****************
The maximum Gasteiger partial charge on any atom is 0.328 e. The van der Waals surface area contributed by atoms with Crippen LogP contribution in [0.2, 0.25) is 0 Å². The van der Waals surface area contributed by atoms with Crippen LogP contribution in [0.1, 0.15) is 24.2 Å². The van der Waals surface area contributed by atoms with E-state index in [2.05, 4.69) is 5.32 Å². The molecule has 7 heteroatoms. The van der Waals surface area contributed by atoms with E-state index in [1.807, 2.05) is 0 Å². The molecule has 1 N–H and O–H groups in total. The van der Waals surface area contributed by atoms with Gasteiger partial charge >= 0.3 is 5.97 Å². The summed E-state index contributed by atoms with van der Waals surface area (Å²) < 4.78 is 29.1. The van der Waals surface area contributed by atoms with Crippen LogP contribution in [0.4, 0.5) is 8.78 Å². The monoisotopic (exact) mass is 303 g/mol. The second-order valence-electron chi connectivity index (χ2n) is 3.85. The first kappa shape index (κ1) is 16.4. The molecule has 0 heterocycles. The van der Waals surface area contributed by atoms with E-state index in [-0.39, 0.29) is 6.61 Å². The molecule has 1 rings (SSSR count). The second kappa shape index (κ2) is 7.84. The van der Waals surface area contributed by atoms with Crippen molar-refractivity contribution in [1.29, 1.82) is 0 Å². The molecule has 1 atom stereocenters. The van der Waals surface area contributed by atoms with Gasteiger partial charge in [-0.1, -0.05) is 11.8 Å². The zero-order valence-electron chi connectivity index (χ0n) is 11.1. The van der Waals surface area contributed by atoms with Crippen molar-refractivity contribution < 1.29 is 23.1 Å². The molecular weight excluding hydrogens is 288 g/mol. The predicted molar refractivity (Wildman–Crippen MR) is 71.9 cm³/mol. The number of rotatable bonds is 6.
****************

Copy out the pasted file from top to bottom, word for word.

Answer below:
The maximum Gasteiger partial charge on any atom is 0.328 e. The van der Waals surface area contributed by atoms with Crippen LogP contribution in [0.2, 0.25) is 0 Å². The van der Waals surface area contributed by atoms with Crippen LogP contribution in [0.1, 0.15) is 24.2 Å². The van der Waals surface area contributed by atoms with E-state index in [2.05, 4.69) is 5.32 Å². The molecule has 7 heteroatoms. The van der Waals surface area contributed by atoms with E-state index in [1.807, 2.05) is 0 Å². The molecule has 1 N–H and O–H groups in total. The van der Waals surface area contributed by atoms with Gasteiger partial charge >= 0.3 is 5.97 Å². The summed E-state index contributed by atoms with van der Waals surface area (Å²) < 4.78 is 29.1. The van der Waals surface area contributed by atoms with Crippen LogP contribution in [0.4, 0.5) is 8.78 Å². The monoisotopic (exact) mass is 303 g/mol. The second-order valence-electron chi connectivity index (χ2n) is 3.85. The first kappa shape index (κ1) is 16.4. The molecule has 0 heterocycles. The van der Waals surface area contributed by atoms with E-state index in [-0.39, 0.29) is 6.61 Å². The molecule has 1 rings (SSSR count). The second kappa shape index (κ2) is 7.84. The van der Waals surface area contributed by atoms with Crippen molar-refractivity contribution in [1.29, 1.82) is 0 Å². The molecule has 1 atom stereocenters. The van der Waals surface area contributed by atoms with Gasteiger partial charge in [-0.1, -0.05) is 11.8 Å². The zero-order valence-electron chi connectivity index (χ0n) is 11.1. The van der Waals surface area contributed by atoms with Crippen molar-refractivity contribution < 1.29 is 23.1 Å². The molecular weight excluding hydrogens is 288 g/mol. The predicted molar refractivity (Wildman–Crippen MR) is 71.9 cm³/mol. The number of rotatable bonds is 6.